Say what you will about the cartoonish execution of the podrace, but the idea itself is solid. In an adventure series like Star Wars, integrating high-adrenaline sequences that happen to revolve around sporting events is a perfectly fitting diversification of the action. Whether it’s Anakin Skywalker entering illegal garbage pit races, Han Solo fighting in gladiatorial contests on Jubilar or the Wheel, Luke and Ben competing in the Dathomiri version of the Olympics, or the Solo kids racing starships at Ord Mantell or Dubrillion, sports sequences have been successfully integrated into Star Wars stories. They are an excellent way of providing fresh types of action. Sports can offer intense action and conflict in thrilling sequences without unnaturally high stakes — though as with the bets riding on Anakin’s podrace, they certainly don’t have to be low-stakes events.
So far, the Expanded Universe has generally focused on universal, easily translatable sports concepts like racing and gladiatorial combat. While Star Wars analogues to popular spectator sports along the lines of American football/rugby, basketball, golf, and soccer have been created, they tend to be used as background detail, not played out in the course of the narrative, due to the difficulty of fully selling a made-up space version of modern spectator sports with their fiendishly complex rules. This is not an insurmountable obstacle, however, and a great variety of sporting action is possible.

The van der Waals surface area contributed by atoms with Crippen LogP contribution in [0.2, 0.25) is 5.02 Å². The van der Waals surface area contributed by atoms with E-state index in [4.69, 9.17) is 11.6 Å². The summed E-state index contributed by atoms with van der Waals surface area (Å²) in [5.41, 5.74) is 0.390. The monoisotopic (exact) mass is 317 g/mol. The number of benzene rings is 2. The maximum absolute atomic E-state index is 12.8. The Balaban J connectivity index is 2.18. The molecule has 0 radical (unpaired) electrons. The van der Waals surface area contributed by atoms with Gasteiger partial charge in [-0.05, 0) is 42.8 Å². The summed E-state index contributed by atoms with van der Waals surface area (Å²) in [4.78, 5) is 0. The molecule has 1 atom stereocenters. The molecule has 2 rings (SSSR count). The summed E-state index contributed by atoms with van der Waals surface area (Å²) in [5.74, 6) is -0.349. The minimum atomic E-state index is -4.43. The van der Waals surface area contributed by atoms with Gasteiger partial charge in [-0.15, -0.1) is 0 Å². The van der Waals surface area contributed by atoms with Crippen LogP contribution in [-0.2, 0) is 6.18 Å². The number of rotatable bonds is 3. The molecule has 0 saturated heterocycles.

One can imagine many ways to integrate sporting events into tales. In Return to Ord Mantell and Vector Prime, sporting competitions were recreational diversions, undertaken as part of the setup for the story or killing a little time before the story kicked in for the competing characters. Like the technique of putting the characters at a sporting event as spectators and describing the action they witness, this is a way of building in sports that doesn’t rely on tying the event deeply into the plot, but it does depend on the characters being at leisure to use their recreational time in such a way. So while there could be a few stories with Chewbacca entering a wrestling match to make a little money while waiting for a smuggling job, X-wing pilots playing limmie in their downtime, or spies making a handoff at a smashball game, it isn’t a device that could be used too heavily.